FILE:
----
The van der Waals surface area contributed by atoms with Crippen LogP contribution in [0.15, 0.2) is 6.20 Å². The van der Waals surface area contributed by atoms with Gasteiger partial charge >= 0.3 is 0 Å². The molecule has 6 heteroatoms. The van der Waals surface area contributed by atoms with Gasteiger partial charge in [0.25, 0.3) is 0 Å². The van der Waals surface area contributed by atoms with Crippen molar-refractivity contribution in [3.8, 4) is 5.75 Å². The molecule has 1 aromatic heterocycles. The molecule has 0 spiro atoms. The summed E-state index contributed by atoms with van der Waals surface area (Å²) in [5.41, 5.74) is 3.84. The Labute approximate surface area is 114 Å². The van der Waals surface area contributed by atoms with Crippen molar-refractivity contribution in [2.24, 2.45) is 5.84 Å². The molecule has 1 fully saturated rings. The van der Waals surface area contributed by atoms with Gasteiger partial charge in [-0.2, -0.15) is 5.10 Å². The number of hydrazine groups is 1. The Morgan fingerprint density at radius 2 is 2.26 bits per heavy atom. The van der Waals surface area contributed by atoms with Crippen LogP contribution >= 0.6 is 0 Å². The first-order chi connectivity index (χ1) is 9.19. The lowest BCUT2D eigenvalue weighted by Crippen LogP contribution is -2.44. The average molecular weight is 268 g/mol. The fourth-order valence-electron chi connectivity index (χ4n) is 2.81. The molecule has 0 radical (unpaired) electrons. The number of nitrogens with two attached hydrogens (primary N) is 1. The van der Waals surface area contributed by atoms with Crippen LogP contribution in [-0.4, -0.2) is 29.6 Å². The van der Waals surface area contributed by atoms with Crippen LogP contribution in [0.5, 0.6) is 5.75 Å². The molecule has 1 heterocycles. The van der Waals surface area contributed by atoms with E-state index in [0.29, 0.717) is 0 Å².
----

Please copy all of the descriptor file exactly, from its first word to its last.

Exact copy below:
The van der Waals surface area contributed by atoms with Crippen LogP contribution in [0.15, 0.2) is 6.20 Å². The van der Waals surface area contributed by atoms with Gasteiger partial charge >= 0.3 is 0 Å². The molecule has 6 heteroatoms. The van der Waals surface area contributed by atoms with Gasteiger partial charge in [0.25, 0.3) is 0 Å². The van der Waals surface area contributed by atoms with Crippen molar-refractivity contribution in [3.8, 4) is 5.75 Å². The molecule has 1 aromatic heterocycles. The molecule has 0 spiro atoms. The summed E-state index contributed by atoms with van der Waals surface area (Å²) in [5.41, 5.74) is 3.84. The Labute approximate surface area is 114 Å². The van der Waals surface area contributed by atoms with Crippen molar-refractivity contribution in [2.24, 2.45) is 5.84 Å². The molecule has 1 fully saturated rings. The van der Waals surface area contributed by atoms with Gasteiger partial charge in [-0.2, -0.15) is 5.10 Å². The number of hydrazine groups is 1. The Morgan fingerprint density at radius 2 is 2.26 bits per heavy atom. The van der Waals surface area contributed by atoms with Crippen LogP contribution >= 0.6 is 0 Å². The first-order chi connectivity index (χ1) is 9.19. The lowest BCUT2D eigenvalue weighted by Crippen LogP contribution is -2.44. The average molecular weight is 268 g/mol. The fourth-order valence-electron chi connectivity index (χ4n) is 2.81. The molecule has 0 radical (unpaired) electrons. The number of nitrogens with two attached hydrogens (primary N) is 1. The van der Waals surface area contributed by atoms with Crippen LogP contribution in [-0.4, -0.2) is 29.6 Å². The van der Waals surface area contributed by atoms with Crippen LogP contribution in [0.5, 0.6) is 5.75 Å². The molecule has 1 heterocycles. The van der Waals surface area contributed by atoms with E-state index in [0.29, 0.717) is 0 Å².